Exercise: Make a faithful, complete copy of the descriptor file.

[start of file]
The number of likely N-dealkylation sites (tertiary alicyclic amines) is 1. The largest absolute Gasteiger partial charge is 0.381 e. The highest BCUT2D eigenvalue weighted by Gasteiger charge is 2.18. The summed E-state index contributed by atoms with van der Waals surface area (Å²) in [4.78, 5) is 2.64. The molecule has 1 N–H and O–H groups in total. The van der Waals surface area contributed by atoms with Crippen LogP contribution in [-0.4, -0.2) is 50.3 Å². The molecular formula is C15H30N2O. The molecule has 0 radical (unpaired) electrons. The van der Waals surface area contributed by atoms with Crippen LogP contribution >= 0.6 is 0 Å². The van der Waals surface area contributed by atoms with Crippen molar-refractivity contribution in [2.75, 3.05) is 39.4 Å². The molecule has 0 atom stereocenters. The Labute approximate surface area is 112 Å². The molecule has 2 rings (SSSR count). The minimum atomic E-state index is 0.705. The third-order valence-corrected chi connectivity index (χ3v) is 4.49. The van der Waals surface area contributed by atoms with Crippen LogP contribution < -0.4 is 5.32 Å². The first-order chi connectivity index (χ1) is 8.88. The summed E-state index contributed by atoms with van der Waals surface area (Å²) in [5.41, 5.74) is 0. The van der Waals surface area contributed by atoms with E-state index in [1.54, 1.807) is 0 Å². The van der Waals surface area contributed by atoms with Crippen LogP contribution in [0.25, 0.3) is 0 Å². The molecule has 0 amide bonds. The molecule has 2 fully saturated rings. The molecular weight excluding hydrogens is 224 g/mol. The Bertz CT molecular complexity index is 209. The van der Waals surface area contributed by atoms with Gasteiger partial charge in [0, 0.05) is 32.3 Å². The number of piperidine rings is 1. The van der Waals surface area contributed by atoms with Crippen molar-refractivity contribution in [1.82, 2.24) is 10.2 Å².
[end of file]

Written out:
The number of likely N-dealkylation sites (tertiary alicyclic amines) is 1. The largest absolute Gasteiger partial charge is 0.381 e. The highest BCUT2D eigenvalue weighted by Gasteiger charge is 2.18. The summed E-state index contributed by atoms with van der Waals surface area (Å²) in [4.78, 5) is 2.64. The molecule has 1 N–H and O–H groups in total. The van der Waals surface area contributed by atoms with Crippen LogP contribution in [-0.4, -0.2) is 50.3 Å². The molecular formula is C15H30N2O. The molecule has 0 radical (unpaired) electrons. The van der Waals surface area contributed by atoms with Crippen LogP contribution >= 0.6 is 0 Å². The van der Waals surface area contributed by atoms with Crippen molar-refractivity contribution in [2.75, 3.05) is 39.4 Å². The molecule has 0 atom stereocenters. The Labute approximate surface area is 112 Å². The molecule has 2 rings (SSSR count). The minimum atomic E-state index is 0.705. The third-order valence-corrected chi connectivity index (χ3v) is 4.49. The van der Waals surface area contributed by atoms with Crippen LogP contribution < -0.4 is 5.32 Å². The first-order chi connectivity index (χ1) is 8.88. The summed E-state index contributed by atoms with van der Waals surface area (Å²) in [5.41, 5.74) is 0. The van der Waals surface area contributed by atoms with E-state index in [1.54, 1.807) is 0 Å². The van der Waals surface area contributed by atoms with Crippen LogP contribution in [0.25, 0.3) is 0 Å². The molecule has 0 amide bonds. The molecule has 2 fully saturated rings. The molecular weight excluding hydrogens is 224 g/mol. The Bertz CT molecular complexity index is 209. The van der Waals surface area contributed by atoms with Gasteiger partial charge in [0, 0.05) is 32.3 Å². The number of piperidine rings is 1. The van der Waals surface area contributed by atoms with Crippen molar-refractivity contribution in [1.82, 2.24) is 10.2 Å².